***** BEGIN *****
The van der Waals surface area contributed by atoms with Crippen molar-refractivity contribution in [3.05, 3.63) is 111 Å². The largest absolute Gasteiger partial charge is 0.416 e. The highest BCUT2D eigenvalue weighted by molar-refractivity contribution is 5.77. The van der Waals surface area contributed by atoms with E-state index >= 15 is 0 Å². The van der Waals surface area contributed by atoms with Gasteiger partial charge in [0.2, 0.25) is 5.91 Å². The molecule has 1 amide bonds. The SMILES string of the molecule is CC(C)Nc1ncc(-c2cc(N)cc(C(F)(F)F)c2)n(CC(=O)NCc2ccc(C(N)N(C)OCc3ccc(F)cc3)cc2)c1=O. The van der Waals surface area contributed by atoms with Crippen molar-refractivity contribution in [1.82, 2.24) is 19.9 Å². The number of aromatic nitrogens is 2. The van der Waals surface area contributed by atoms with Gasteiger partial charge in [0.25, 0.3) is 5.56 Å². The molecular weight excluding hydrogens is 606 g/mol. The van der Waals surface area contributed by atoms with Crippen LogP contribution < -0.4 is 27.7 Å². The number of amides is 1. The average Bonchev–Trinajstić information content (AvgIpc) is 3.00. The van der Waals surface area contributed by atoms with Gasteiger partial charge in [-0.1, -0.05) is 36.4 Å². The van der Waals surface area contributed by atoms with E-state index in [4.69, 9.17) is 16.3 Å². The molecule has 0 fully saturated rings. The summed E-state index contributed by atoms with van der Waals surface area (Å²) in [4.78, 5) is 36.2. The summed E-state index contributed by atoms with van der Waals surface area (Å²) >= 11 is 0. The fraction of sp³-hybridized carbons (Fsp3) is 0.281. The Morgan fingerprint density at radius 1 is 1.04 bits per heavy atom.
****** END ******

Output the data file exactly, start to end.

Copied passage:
The van der Waals surface area contributed by atoms with Crippen molar-refractivity contribution in [3.05, 3.63) is 111 Å². The largest absolute Gasteiger partial charge is 0.416 e. The highest BCUT2D eigenvalue weighted by molar-refractivity contribution is 5.77. The van der Waals surface area contributed by atoms with E-state index >= 15 is 0 Å². The van der Waals surface area contributed by atoms with Gasteiger partial charge in [0.2, 0.25) is 5.91 Å². The molecule has 1 amide bonds. The SMILES string of the molecule is CC(C)Nc1ncc(-c2cc(N)cc(C(F)(F)F)c2)n(CC(=O)NCc2ccc(C(N)N(C)OCc3ccc(F)cc3)cc2)c1=O. The van der Waals surface area contributed by atoms with Crippen molar-refractivity contribution in [1.82, 2.24) is 19.9 Å². The number of aromatic nitrogens is 2. The van der Waals surface area contributed by atoms with Gasteiger partial charge in [0.25, 0.3) is 5.56 Å². The molecular weight excluding hydrogens is 606 g/mol. The van der Waals surface area contributed by atoms with Crippen LogP contribution < -0.4 is 27.7 Å². The number of amides is 1. The average Bonchev–Trinajstić information content (AvgIpc) is 3.00. The van der Waals surface area contributed by atoms with Gasteiger partial charge in [-0.1, -0.05) is 36.4 Å². The van der Waals surface area contributed by atoms with E-state index in [4.69, 9.17) is 16.3 Å². The molecule has 0 fully saturated rings. The summed E-state index contributed by atoms with van der Waals surface area (Å²) in [4.78, 5) is 36.2. The summed E-state index contributed by atoms with van der Waals surface area (Å²) >= 11 is 0. The fraction of sp³-hybridized carbons (Fsp3) is 0.281. The Morgan fingerprint density at radius 1 is 1.04 bits per heavy atom.